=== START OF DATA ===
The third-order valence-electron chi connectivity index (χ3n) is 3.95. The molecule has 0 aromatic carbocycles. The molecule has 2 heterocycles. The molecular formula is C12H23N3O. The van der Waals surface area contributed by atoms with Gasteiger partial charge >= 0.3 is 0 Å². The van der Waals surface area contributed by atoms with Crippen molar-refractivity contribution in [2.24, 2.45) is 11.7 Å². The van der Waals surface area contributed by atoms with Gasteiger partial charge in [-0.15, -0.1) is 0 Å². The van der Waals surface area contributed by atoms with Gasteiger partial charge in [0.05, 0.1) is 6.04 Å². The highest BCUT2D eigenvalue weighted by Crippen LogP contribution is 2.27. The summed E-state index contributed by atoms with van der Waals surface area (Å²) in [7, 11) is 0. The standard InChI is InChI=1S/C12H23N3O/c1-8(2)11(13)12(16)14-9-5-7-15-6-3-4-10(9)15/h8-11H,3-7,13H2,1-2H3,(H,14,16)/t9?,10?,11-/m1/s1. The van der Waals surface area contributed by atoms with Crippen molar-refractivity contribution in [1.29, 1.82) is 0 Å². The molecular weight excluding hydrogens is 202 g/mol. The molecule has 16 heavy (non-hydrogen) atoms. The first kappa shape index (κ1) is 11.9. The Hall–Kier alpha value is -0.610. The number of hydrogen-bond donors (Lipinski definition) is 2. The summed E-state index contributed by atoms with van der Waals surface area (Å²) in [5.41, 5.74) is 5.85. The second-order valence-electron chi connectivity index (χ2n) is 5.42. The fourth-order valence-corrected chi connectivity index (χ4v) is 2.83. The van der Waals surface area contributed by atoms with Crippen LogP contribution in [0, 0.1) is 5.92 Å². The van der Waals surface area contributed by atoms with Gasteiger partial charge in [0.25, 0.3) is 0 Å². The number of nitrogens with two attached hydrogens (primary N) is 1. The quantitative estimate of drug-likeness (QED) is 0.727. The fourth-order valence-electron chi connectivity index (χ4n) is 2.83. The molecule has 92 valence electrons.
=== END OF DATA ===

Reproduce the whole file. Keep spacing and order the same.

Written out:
The third-order valence-electron chi connectivity index (χ3n) is 3.95. The molecule has 0 aromatic carbocycles. The molecule has 2 heterocycles. The molecular formula is C12H23N3O. The van der Waals surface area contributed by atoms with Gasteiger partial charge >= 0.3 is 0 Å². The van der Waals surface area contributed by atoms with Crippen molar-refractivity contribution in [2.24, 2.45) is 11.7 Å². The van der Waals surface area contributed by atoms with Gasteiger partial charge in [-0.15, -0.1) is 0 Å². The van der Waals surface area contributed by atoms with Gasteiger partial charge in [0.05, 0.1) is 6.04 Å². The highest BCUT2D eigenvalue weighted by Crippen LogP contribution is 2.27. The summed E-state index contributed by atoms with van der Waals surface area (Å²) in [7, 11) is 0. The standard InChI is InChI=1S/C12H23N3O/c1-8(2)11(13)12(16)14-9-5-7-15-6-3-4-10(9)15/h8-11H,3-7,13H2,1-2H3,(H,14,16)/t9?,10?,11-/m1/s1. The van der Waals surface area contributed by atoms with Crippen molar-refractivity contribution in [1.29, 1.82) is 0 Å². The molecular weight excluding hydrogens is 202 g/mol. The molecule has 16 heavy (non-hydrogen) atoms. The first kappa shape index (κ1) is 11.9. The Hall–Kier alpha value is -0.610. The number of hydrogen-bond donors (Lipinski definition) is 2. The summed E-state index contributed by atoms with van der Waals surface area (Å²) in [5.41, 5.74) is 5.85. The second-order valence-electron chi connectivity index (χ2n) is 5.42. The fourth-order valence-corrected chi connectivity index (χ4v) is 2.83. The van der Waals surface area contributed by atoms with Crippen LogP contribution in [0, 0.1) is 5.92 Å². The van der Waals surface area contributed by atoms with Gasteiger partial charge in [0.25, 0.3) is 0 Å². The number of nitrogens with two attached hydrogens (primary N) is 1. The quantitative estimate of drug-likeness (QED) is 0.727. The fourth-order valence-electron chi connectivity index (χ4n) is 2.83. The molecule has 92 valence electrons.